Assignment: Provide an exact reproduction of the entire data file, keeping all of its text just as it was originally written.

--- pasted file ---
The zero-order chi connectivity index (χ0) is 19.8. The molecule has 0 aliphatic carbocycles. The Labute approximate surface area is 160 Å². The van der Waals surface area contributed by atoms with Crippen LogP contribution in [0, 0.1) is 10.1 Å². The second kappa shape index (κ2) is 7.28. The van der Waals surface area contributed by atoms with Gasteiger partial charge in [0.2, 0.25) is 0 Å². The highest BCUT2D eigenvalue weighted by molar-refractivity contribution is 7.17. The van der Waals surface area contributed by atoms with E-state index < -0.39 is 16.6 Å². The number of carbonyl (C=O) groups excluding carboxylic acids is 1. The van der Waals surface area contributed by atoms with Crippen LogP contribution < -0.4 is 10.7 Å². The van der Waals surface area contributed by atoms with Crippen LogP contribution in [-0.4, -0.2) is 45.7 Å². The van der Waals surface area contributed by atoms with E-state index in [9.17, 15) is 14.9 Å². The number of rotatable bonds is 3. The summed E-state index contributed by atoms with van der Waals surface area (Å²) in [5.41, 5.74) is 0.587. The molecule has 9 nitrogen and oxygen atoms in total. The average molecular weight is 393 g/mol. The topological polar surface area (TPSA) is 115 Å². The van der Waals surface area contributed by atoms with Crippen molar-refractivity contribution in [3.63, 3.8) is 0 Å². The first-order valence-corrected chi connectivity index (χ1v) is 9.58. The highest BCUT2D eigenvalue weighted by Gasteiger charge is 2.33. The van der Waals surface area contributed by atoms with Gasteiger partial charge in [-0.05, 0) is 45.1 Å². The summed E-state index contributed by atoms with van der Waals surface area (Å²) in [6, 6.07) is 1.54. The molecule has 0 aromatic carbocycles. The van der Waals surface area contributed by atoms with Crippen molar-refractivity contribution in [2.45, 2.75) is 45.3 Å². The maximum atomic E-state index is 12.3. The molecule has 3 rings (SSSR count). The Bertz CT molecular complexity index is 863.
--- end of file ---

The zero-order chi connectivity index (χ0) is 19.8. The molecule has 0 aliphatic carbocycles. The Labute approximate surface area is 160 Å². The van der Waals surface area contributed by atoms with Crippen LogP contribution in [0, 0.1) is 10.1 Å². The second kappa shape index (κ2) is 7.28. The van der Waals surface area contributed by atoms with Gasteiger partial charge in [0.2, 0.25) is 0 Å². The highest BCUT2D eigenvalue weighted by molar-refractivity contribution is 7.17. The van der Waals surface area contributed by atoms with E-state index < -0.39 is 16.6 Å². The number of carbonyl (C=O) groups excluding carboxylic acids is 1. The van der Waals surface area contributed by atoms with Crippen LogP contribution < -0.4 is 10.7 Å². The van der Waals surface area contributed by atoms with Crippen LogP contribution in [-0.4, -0.2) is 45.7 Å². The van der Waals surface area contributed by atoms with E-state index in [9.17, 15) is 14.9 Å². The number of rotatable bonds is 3. The summed E-state index contributed by atoms with van der Waals surface area (Å²) in [5.41, 5.74) is 0.587. The molecule has 9 nitrogen and oxygen atoms in total. The average molecular weight is 393 g/mol. The topological polar surface area (TPSA) is 115 Å². The van der Waals surface area contributed by atoms with Crippen molar-refractivity contribution in [3.63, 3.8) is 0 Å². The first-order valence-corrected chi connectivity index (χ1v) is 9.58. The highest BCUT2D eigenvalue weighted by Gasteiger charge is 2.33. The van der Waals surface area contributed by atoms with Gasteiger partial charge in [-0.05, 0) is 45.1 Å². The summed E-state index contributed by atoms with van der Waals surface area (Å²) in [6, 6.07) is 1.54. The molecule has 0 aromatic carbocycles. The van der Waals surface area contributed by atoms with Crippen molar-refractivity contribution in [2.45, 2.75) is 45.3 Å². The maximum atomic E-state index is 12.3. The molecule has 3 rings (SSSR count). The Bertz CT molecular complexity index is 863.